Then in the example you gave this means we will have a graph consisting of 5 isolated connected components, with a total number of 273 nodes. The nodes in the new giant graph are re-indexed as consecutive integers starting from 0. The example below might be helpful:

import dgl
import torch

g_list = []
# Create a list of graphs respectively having 1, 2, 3 nodes
for i in range(3):
    g = dgl.DGLGraph()
    g.add_nodes(i + 1)
    # The node features for the 3 graphs are separately 
    # [[0]], [[1], [2]], [[3], [4], [5]]
    start = sum(range(i + 1))
    g.ndata['h'] = torch.range(start, start + i).view(-1, 1)
    g_list.append(g)

# Merge the list of graphs into one giant graph
bg = dgl.batch(g_list)
print(bg.ndata['h']) # [[0], [1], [2], [3], [4], [5]]

# You can also query the number of nodes in each original graph
print(bg.batch_num_nodes) # [1, 2, 3]

With the batched graph, the node features in all original trees can be updated in parallel. Note that the update happening in batched graph will not come into effect on the original graphs. You can convert the merged large graph back into the small graphs and replace the original g_list.

bg.ndata['h'] += 1
print(bg.ndata['h']) # [[1.], [2.], [3.], [4.], [5.], [6.]]
print(g_list[2].ndata['h'] # [[3.], [4.], [5.]]

# Replace the original list of graphs
g_list = dgl.unbatch(bg)
for i in range(3):
    print(g_list[i].ndata['h']) # [[1.]], [[2.], [3.]], [[4.], [5.], [6.]]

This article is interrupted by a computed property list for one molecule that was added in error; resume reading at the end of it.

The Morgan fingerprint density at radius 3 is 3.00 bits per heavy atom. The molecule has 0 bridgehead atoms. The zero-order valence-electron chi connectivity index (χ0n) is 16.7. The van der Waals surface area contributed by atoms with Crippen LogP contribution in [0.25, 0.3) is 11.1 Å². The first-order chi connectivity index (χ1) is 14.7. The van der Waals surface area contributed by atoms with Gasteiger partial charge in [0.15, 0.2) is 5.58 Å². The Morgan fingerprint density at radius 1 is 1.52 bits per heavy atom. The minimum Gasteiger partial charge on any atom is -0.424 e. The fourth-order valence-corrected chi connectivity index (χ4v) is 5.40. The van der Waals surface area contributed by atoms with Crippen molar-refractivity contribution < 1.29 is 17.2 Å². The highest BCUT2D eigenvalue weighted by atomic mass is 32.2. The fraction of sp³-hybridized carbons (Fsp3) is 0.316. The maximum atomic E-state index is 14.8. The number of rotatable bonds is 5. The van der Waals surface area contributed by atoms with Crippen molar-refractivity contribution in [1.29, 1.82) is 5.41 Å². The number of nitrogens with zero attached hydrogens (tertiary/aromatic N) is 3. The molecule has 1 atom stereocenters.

Q2:
You can always store different node features and use these node features to compute some objective function. If you want to use some your own dataset, you can write a dataset class yourself. The source code for SST is here for your reference.

For the last part,

Additionally, my ultimate goal is to do something similar to the sentence classification goal, but instead of the supervision being done by comparing the root of two trees, a few nodes within a given tree should (or should not) have the same label as other sporadic nodes within another tree.

my very rough feeling is that you want to compute the pairwise (dis-)similarity between node embeddings from different trees. My feeling is that it might be more straightforward to write some PyTorch code yourself.


#5

Your answers are not only incredibly helpful but also possibly the best customer-service I’ve ever witnessed, haha. Thanks so much for the quick response. I’ll carefully try this out and decide if long-term I should either stick w/ DGL or do it with PyTorch natively.